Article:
Essex-Hudson Greenway defenders say time is running out

View east towards Glen Ridge from Pine Street of the Essex-Hudson Greenway Project ‘along the old abandoned Boonton Line right-of-way.

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Supporters of a nine-mile Essex-Hudson greenway from Montclair to Jersey City are trying to secure a state commitment on funding by the end of July before time runs out, they say.

After decades of work by the New Jersey Bike & Walk Coalition, the Open Space Institute, and the 9/11 National Memorial Trail, the dream of creating the 135-acre linear park is on the verge of collapse. they declared because the heads of state have not committed to funding the project and the deadlines are running out.

The plan is to convert the land along the unused rail lines of the old Boonton Line into a 100-foot-wide hiking and biking trail that runs through eight towns: Montclair, Glen Ridge, Bloomfield, Belleville, Newark, Kearny, Secaucus and Jersey City. In 2014, the New Jersey Bike & Walk Coalition adopted the Greenway campaign, then known as the Ice & Iron Greenway. The group then partnered with the National 9/11 Memorial Trail Alliance and the Open Space Institute, which reached a preliminary buy and sell agreement in 2019 with Norfolk Southern Railway Company for the property. The deal gives OSI the exclusive right to purchase the property at $ 65 million until January 2022.

A render of the Essex-Hudson Greenway project.

But after January, the owner could consider other buyers, Dene Lee, senior director of the Northeast Lands Program at OSI, told Montclair Local.

In an open letter to Gov. Phil Murphy, Montclair City Councilor Peter Yacobellis said he was concerned with no action on the part of the Governor: “I think Norfolk Southern will run out of time for this current deal, then s will hasten to sell the line in pieces. ”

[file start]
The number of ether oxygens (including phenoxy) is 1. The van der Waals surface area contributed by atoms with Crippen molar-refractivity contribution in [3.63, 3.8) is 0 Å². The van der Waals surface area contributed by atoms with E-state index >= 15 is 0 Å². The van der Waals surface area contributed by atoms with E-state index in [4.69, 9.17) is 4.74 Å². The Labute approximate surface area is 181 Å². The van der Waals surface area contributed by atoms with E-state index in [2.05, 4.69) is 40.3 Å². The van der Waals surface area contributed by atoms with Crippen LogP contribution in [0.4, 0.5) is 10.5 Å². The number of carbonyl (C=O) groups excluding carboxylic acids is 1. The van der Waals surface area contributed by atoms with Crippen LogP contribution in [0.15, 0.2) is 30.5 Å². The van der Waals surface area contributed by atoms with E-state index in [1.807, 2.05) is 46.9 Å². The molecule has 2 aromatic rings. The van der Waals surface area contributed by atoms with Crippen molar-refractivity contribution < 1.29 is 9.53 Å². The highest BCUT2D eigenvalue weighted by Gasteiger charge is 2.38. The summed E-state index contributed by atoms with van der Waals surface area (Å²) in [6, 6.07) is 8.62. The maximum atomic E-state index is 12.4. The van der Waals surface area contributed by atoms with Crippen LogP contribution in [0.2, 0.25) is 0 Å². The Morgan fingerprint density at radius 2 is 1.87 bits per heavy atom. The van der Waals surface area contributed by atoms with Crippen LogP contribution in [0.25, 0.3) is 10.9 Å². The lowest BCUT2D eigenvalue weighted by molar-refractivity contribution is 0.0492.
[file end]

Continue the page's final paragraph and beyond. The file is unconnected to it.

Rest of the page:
Norfolk Southern has yet to return a message requesting comment.

OSI approached the state for a loan of $ 65 million for the purchase and an additional $ 90 million for development. OSI said Essex County requested the $ 155 million loan through the New Jersey Infrastructure Bank. This entity grants low-interest loans to local communities for projects that project water resources or public health, and make sustainable economic development possible.

Messages sent to a county spokesperson and County Commissioner Brendan Gil’s office on Thursday regarding the status of the claim had yet to be returned on Friday.

The developer group also proposed that the loan be repaid over the next 30 years, at a rate of $ 7 million per year from the Real Estate Transfer Fund, which sets aside some of the money raised on the statewide property sales. For each of the past 15 years, funding has been set aside for acquisitions under the Endangered Highlands Act.

“If the state does not act with the I-Bank by early July, the funds will be reallocated to other projects and the RTF will be absorbed into the general fund”, the New Jersey Bike & Walk Coalition, l ‘OSI and the September 11 National Memorial Trail Alliance said in a joint statement late last month.

The funds were never used to benefit Essex or Hudson counties despite the fact that those counties are responsible for a significant portion of the collections, the groups said in the statement.